3. I first would like to tell you that I am wiping tears from my eyes right now. I secondly would like to say, that I felt like I was reading my own story about my own foster failure! I knew Fawn fit into our home, our family, my pack perfectly and she taught me to see life through her eyes as I gave her the love and a home that she never had experienced. Bless you and your decision to keep Georgia, I know all too well that it isn’t an easy one. I also know that moving from having 2 dogs to 3 is a BIG change but it is so worth it!!! I couldn’t imagine my life w/o all three of my babies. I was always drawn to Georgia because of her story and the fact that she never really had a place to call home or people that were truly her family…. Until now! I am soooo utterly happy for you and I do hope that you will continue this blog so we can stay in touch w/ Georgia along the way!!!!! XOXO

  4. I think anyone that has ever fostered knows that the term “foster failure” doesn’t have the negative connotation you would expect! Ditto to tailsofafostermom, your goal in fostering Georgia was finding her a caring home that would give her all of the love she deserves and help her work through her issues – and I think she has that right where she is. And no, you didn’t disappoint anyone but yourself – and you got a best friend out of the mix!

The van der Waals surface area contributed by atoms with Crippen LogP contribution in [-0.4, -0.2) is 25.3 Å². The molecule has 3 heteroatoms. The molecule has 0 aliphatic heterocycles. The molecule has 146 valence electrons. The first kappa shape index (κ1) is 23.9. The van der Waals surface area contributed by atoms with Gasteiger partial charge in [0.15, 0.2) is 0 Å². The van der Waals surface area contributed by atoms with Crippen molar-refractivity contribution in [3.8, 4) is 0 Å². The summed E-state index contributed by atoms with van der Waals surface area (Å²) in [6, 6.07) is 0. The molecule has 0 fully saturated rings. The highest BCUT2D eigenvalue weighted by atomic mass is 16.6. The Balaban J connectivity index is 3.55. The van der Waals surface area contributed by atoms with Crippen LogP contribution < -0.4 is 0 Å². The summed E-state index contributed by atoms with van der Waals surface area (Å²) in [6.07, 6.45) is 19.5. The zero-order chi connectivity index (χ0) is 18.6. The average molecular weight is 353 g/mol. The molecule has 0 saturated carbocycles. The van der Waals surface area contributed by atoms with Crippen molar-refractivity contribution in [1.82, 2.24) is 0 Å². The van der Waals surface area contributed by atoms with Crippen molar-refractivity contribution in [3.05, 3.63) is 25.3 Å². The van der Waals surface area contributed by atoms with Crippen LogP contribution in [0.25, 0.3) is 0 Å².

5. Where did you go wrong? You didn’t go wrong at all!!! You did what was clearly right for Georgia and your family. I can’t imagine anyone judging you harshly for that. We think it’s wonderful that you did what was best for Georgia and also for yourself. Please don’t be hard on yourself for that.

    Garth & his mom Rebecca

  6. Foster failure isn’t a bad thing in my eyes, it just means that the dog who was searching for his or her forever home found it and it just happened to be with you. Don’t look at yourself in a bad light or feel that others will judge you for your actions, instead be happy that you took a sweet, scared dog, helped her gain confidence and in the end gave her a loving home. Congrats to you all!

  7. First of all, congratulations! Second of all, the heart wants what it wants! Georgia is lucky to have found her perfect forever home in you (and your pack)! Can’t wait to hear about how she continues to grow and thrive with your family!